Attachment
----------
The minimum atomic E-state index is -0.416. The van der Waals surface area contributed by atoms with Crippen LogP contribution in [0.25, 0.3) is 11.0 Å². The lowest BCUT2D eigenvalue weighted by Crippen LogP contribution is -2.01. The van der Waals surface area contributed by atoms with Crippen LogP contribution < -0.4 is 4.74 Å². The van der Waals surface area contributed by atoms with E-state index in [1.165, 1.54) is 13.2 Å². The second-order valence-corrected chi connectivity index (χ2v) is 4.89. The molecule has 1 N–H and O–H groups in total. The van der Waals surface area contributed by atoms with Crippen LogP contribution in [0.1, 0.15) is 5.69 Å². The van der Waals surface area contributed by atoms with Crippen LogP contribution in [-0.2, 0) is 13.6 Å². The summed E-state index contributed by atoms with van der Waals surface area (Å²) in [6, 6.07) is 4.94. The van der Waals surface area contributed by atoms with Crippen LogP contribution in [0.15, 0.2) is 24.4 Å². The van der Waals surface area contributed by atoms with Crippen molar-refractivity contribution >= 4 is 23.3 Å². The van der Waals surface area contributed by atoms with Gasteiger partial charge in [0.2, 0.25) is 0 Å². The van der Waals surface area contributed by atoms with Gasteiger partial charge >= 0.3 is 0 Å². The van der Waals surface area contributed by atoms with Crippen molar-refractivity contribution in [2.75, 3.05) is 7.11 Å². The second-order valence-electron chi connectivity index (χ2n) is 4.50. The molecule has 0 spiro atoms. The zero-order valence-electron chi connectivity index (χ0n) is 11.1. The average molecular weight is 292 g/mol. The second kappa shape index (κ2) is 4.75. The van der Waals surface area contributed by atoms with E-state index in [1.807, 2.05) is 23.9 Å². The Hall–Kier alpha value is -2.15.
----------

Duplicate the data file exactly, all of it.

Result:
The minimum atomic E-state index is -0.416. The van der Waals surface area contributed by atoms with Crippen LogP contribution in [0.25, 0.3) is 11.0 Å². The lowest BCUT2D eigenvalue weighted by Crippen LogP contribution is -2.01. The van der Waals surface area contributed by atoms with Crippen LogP contribution < -0.4 is 4.74 Å². The van der Waals surface area contributed by atoms with E-state index in [1.165, 1.54) is 13.2 Å². The second-order valence-corrected chi connectivity index (χ2v) is 4.89. The molecule has 1 N–H and O–H groups in total. The van der Waals surface area contributed by atoms with Crippen LogP contribution in [0.1, 0.15) is 5.69 Å². The van der Waals surface area contributed by atoms with Crippen LogP contribution in [-0.2, 0) is 13.6 Å². The summed E-state index contributed by atoms with van der Waals surface area (Å²) in [6, 6.07) is 4.94. The van der Waals surface area contributed by atoms with Crippen LogP contribution in [0.15, 0.2) is 24.4 Å². The van der Waals surface area contributed by atoms with Crippen molar-refractivity contribution >= 4 is 23.3 Å². The van der Waals surface area contributed by atoms with Gasteiger partial charge in [0.2, 0.25) is 0 Å². The van der Waals surface area contributed by atoms with Gasteiger partial charge >= 0.3 is 0 Å². The van der Waals surface area contributed by atoms with Crippen molar-refractivity contribution in [2.75, 3.05) is 7.11 Å². The second-order valence-electron chi connectivity index (χ2n) is 4.50. The molecule has 0 spiro atoms. The zero-order valence-electron chi connectivity index (χ0n) is 11.1. The average molecular weight is 292 g/mol. The second kappa shape index (κ2) is 4.75. The van der Waals surface area contributed by atoms with E-state index in [1.807, 2.05) is 23.9 Å². The Hall–Kier alpha value is -2.15.